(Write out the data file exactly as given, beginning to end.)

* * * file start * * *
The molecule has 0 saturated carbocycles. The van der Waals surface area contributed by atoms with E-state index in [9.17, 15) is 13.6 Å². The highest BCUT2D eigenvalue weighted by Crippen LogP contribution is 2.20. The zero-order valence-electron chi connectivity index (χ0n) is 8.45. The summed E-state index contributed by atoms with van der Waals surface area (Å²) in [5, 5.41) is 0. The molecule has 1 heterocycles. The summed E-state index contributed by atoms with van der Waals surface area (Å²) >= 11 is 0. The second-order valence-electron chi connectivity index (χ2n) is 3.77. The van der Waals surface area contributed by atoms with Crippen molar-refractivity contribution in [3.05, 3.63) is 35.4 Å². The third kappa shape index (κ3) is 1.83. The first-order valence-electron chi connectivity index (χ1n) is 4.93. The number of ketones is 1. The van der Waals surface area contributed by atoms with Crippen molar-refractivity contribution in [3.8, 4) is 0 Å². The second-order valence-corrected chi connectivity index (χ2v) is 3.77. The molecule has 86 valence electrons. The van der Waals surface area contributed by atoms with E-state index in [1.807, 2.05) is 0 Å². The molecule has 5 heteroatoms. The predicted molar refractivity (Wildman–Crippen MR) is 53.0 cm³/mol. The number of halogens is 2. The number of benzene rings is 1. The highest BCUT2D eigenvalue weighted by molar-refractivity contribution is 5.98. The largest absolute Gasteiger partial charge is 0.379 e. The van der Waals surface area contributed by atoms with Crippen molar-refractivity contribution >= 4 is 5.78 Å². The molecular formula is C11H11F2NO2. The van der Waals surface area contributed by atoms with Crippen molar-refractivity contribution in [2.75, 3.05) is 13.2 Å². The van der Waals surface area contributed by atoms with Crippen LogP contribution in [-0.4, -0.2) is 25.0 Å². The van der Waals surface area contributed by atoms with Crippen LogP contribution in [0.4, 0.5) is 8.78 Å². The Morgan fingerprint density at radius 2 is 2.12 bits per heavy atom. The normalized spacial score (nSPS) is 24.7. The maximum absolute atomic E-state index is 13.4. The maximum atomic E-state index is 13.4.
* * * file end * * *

The molecule has 0 saturated carbocycles. The van der Waals surface area contributed by atoms with E-state index in [9.17, 15) is 13.6 Å². The highest BCUT2D eigenvalue weighted by Crippen LogP contribution is 2.20. The zero-order valence-electron chi connectivity index (χ0n) is 8.45. The summed E-state index contributed by atoms with van der Waals surface area (Å²) in [5, 5.41) is 0. The molecule has 1 heterocycles. The summed E-state index contributed by atoms with van der Waals surface area (Å²) >= 11 is 0. The second-order valence-electron chi connectivity index (χ2n) is 3.77. The van der Waals surface area contributed by atoms with Crippen molar-refractivity contribution in [3.05, 3.63) is 35.4 Å². The third kappa shape index (κ3) is 1.83. The first-order valence-electron chi connectivity index (χ1n) is 4.93. The number of ketones is 1. The van der Waals surface area contributed by atoms with Crippen molar-refractivity contribution in [3.8, 4) is 0 Å². The second-order valence-corrected chi connectivity index (χ2v) is 3.77. The molecule has 86 valence electrons. The van der Waals surface area contributed by atoms with E-state index in [1.807, 2.05) is 0 Å². The molecule has 5 heteroatoms. The predicted molar refractivity (Wildman–Crippen MR) is 53.0 cm³/mol. The number of halogens is 2. The number of benzene rings is 1. The highest BCUT2D eigenvalue weighted by molar-refractivity contribution is 5.98. The largest absolute Gasteiger partial charge is 0.379 e. The van der Waals surface area contributed by atoms with Crippen molar-refractivity contribution >= 4 is 5.78 Å². The molecular formula is C11H11F2NO2. The van der Waals surface area contributed by atoms with Crippen molar-refractivity contribution in [2.75, 3.05) is 13.2 Å². The van der Waals surface area contributed by atoms with Crippen LogP contribution in [-0.4, -0.2) is 25.0 Å². The van der Waals surface area contributed by atoms with Crippen LogP contribution in [0.4, 0.5) is 8.78 Å². The Morgan fingerprint density at radius 2 is 2.12 bits per heavy atom. The normalized spacial score (nSPS) is 24.7. The maximum absolute atomic E-state index is 13.4. The maximum atomic E-state index is 13.4.